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Virtual, Hybrid or In-Person: The intern’s perspective…

1 Oct 2021 2:42 PM | Dan Beaudry (Administrator)

By Hae-Song Jung

This has been the second summer of internships that have been impacted by the pandemic. Thankfully, compared to last summer, the availability of vaccines has provided more flexibility in work location and design. We’ve also collectively learned about how to work in this “new normal”: driving impactful work in and out of the office, connecting and conveying company culture virtually, assessing the real value of the workplace to employees after nearly 2 years of remote work.

So how did companies implement these learnings into their internship programming this summer – amidst the continued challenges posed by Covid-19, and what were the interns’ experiences?

To tackle this question, we interviewed 3 Masters/MBA-level students whose internships were 100% virtual, hybrid, and 100% in-person, respectively. These interns’ full interview responses below may help you re-think your own future leadership development program strategy. But here are a few highlights:

1) Yes, there is tremendous value in in-person work and the physical workplace. But interns absorb company culture and learn their required skills in myriad other ways. Workplace flexibility will continue to become an increased priority and expectation for early career talent.

2) The role of the manager is critical. A good manager is not only someone who clearly communicates expectations and extracts high-quality deliverables. Good managers also give and ask for feedback and connect interns to people and opportunities that will expand their perspective. This is especially critical for very early career interns and virtual interns. In other words – are your internship managers strong managers of work? Or are they also strong leaders, mentors, and role models?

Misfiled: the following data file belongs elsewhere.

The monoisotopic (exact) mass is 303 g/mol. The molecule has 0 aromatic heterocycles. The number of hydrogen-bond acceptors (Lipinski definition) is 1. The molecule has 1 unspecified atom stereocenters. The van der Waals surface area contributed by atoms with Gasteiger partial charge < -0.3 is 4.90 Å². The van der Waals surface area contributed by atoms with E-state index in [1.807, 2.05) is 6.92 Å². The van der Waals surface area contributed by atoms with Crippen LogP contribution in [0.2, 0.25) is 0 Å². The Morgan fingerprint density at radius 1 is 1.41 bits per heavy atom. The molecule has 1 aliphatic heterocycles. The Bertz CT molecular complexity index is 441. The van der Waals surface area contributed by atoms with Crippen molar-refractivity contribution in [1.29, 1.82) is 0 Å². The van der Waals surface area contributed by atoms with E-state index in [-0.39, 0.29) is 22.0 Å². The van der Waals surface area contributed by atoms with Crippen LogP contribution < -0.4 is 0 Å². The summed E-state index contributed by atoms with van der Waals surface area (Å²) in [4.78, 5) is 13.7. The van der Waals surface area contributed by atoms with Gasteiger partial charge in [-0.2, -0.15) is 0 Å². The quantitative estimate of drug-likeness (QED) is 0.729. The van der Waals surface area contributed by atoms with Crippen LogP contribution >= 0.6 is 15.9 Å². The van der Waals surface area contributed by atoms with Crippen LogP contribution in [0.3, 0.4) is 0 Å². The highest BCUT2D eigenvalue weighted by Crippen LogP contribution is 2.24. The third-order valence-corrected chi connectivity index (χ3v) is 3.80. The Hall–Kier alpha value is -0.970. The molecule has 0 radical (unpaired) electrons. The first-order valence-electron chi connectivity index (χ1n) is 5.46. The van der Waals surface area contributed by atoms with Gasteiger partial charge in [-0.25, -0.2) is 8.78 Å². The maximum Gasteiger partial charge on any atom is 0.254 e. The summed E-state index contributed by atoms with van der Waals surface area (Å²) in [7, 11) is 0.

3) Your company’s response to Covid-19 may have a larger impact than you think on how an intern considers the company’s culture, strategy, and employee value proposition.

Q: What was the rationale behind your internship design (aka in-person, hybrid, virtual)?

• Virtual: I interned for a financial services company for a project involving data analytics, so there was nothing about my work that necessitated in-person presence. Furthermore, most of the workforce had been working remotely since March of 2020, so our internships aligned with the larger organizational experience.

• Hybrid: My project itself did not require me be physically present in a workplace. However, our internships had an in-person component because my company strongly believed that in-person was the best way to connect early career talent to company culture, peers, and senior leaders. Overall, my company has a culture that’s built on in-person connection, so this influenced the design of our internship.

• In-Person: For the most part, I did have to go in-person because much of my work took place in a plant. I also interacted with plant employees for whom in-person work was a requirement, so the in-person internship design felt very appropriate. I did feel that I could have done some of my work remotely.